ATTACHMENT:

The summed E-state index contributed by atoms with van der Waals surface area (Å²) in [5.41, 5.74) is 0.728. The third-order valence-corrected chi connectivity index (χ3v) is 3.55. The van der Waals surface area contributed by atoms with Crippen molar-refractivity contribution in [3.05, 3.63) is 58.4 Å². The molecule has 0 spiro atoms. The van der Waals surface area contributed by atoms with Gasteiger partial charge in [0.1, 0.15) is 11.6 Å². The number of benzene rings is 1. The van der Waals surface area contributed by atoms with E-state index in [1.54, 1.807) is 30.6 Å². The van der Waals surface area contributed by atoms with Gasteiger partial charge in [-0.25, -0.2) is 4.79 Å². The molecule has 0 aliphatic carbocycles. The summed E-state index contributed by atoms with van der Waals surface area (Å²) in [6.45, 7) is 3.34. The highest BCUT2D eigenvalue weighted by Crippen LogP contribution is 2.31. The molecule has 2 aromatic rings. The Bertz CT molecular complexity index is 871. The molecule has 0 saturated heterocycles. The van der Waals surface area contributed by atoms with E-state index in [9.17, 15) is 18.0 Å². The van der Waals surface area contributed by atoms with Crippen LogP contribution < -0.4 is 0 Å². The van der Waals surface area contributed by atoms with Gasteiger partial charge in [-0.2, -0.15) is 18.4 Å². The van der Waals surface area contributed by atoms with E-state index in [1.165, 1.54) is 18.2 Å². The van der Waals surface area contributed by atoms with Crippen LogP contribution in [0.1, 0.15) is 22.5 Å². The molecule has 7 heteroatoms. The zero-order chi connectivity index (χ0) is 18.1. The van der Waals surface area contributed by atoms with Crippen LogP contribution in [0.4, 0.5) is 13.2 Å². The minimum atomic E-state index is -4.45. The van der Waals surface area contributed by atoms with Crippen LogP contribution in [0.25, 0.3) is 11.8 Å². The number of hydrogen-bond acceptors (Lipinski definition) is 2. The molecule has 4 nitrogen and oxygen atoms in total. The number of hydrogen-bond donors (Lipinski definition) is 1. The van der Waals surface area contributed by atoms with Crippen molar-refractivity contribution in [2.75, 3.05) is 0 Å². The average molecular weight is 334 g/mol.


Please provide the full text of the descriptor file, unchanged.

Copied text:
The summed E-state index contributed by atoms with van der Waals surface area (Å²) in [5.41, 5.74) is 0.728. The third-order valence-corrected chi connectivity index (χ3v) is 3.55. The van der Waals surface area contributed by atoms with Crippen molar-refractivity contribution in [3.05, 3.63) is 58.4 Å². The molecule has 0 spiro atoms. The van der Waals surface area contributed by atoms with Gasteiger partial charge in [0.1, 0.15) is 11.6 Å². The number of benzene rings is 1. The van der Waals surface area contributed by atoms with E-state index in [1.54, 1.807) is 30.6 Å². The van der Waals surface area contributed by atoms with Gasteiger partial charge in [-0.25, -0.2) is 4.79 Å². The molecule has 0 aliphatic carbocycles. The summed E-state index contributed by atoms with van der Waals surface area (Å²) in [6.45, 7) is 3.34. The highest BCUT2D eigenvalue weighted by Crippen LogP contribution is 2.31. The molecule has 2 aromatic rings. The Bertz CT molecular complexity index is 871. The molecule has 0 saturated heterocycles. The van der Waals surface area contributed by atoms with E-state index in [9.17, 15) is 18.0 Å². The van der Waals surface area contributed by atoms with Crippen LogP contribution < -0.4 is 0 Å². The van der Waals surface area contributed by atoms with Gasteiger partial charge in [-0.2, -0.15) is 18.4 Å². The van der Waals surface area contributed by atoms with E-state index in [1.165, 1.54) is 18.2 Å². The van der Waals surface area contributed by atoms with Crippen LogP contribution in [0.1, 0.15) is 22.5 Å². The molecule has 7 heteroatoms. The zero-order chi connectivity index (χ0) is 18.1. The van der Waals surface area contributed by atoms with Crippen LogP contribution in [0.4, 0.5) is 13.2 Å². The minimum atomic E-state index is -4.45. The van der Waals surface area contributed by atoms with Crippen LogP contribution in [0.25, 0.3) is 11.8 Å². The number of hydrogen-bond acceptors (Lipinski definition) is 2. The molecule has 4 nitrogen and oxygen atoms in total. The number of hydrogen-bond donors (Lipinski definition) is 1. The van der Waals surface area contributed by atoms with Crippen molar-refractivity contribution in [2.75, 3.05) is 0 Å². The average molecular weight is 334 g/mol.